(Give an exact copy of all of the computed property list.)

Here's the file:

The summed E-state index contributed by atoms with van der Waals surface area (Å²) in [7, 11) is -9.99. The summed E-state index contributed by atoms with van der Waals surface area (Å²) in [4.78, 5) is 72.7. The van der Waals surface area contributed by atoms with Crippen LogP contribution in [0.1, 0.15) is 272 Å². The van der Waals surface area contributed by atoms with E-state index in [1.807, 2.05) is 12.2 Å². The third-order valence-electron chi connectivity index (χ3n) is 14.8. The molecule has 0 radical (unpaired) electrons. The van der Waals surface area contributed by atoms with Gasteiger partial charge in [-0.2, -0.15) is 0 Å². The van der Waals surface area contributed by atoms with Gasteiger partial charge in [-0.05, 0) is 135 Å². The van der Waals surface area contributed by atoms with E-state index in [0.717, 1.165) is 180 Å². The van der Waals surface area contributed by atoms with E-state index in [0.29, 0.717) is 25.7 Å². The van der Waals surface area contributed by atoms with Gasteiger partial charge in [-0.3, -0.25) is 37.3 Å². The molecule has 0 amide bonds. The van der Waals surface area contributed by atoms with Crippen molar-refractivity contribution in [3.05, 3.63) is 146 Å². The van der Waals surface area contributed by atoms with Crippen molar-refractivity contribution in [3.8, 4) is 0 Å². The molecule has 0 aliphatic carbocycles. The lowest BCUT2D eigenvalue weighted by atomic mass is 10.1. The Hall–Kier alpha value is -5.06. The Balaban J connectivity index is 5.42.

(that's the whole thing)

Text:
The summed E-state index contributed by atoms with van der Waals surface area (Å²) in [7, 11) is -9.99. The summed E-state index contributed by atoms with van der Waals surface area (Å²) in [4.78, 5) is 72.7. The van der Waals surface area contributed by atoms with Crippen LogP contribution in [0.1, 0.15) is 272 Å². The van der Waals surface area contributed by atoms with E-state index in [1.807, 2.05) is 12.2 Å². The third-order valence-electron chi connectivity index (χ3n) is 14.8. The molecule has 0 radical (unpaired) electrons. The van der Waals surface area contributed by atoms with Gasteiger partial charge in [-0.2, -0.15) is 0 Å². The van der Waals surface area contributed by atoms with Gasteiger partial charge in [-0.05, 0) is 135 Å². The van der Waals surface area contributed by atoms with E-state index in [0.717, 1.165) is 180 Å². The van der Waals surface area contributed by atoms with E-state index in [0.29, 0.717) is 25.7 Å². The van der Waals surface area contributed by atoms with Gasteiger partial charge in [-0.3, -0.25) is 37.3 Å². The molecule has 0 amide bonds. The van der Waals surface area contributed by atoms with Crippen molar-refractivity contribution in [3.05, 3.63) is 146 Å². The van der Waals surface area contributed by atoms with Crippen molar-refractivity contribution in [3.8, 4) is 0 Å². The molecule has 0 aliphatic carbocycles. The lowest BCUT2D eigenvalue weighted by atomic mass is 10.1. The Hall–Kier alpha value is -5.06. The Balaban J connectivity index is 5.42.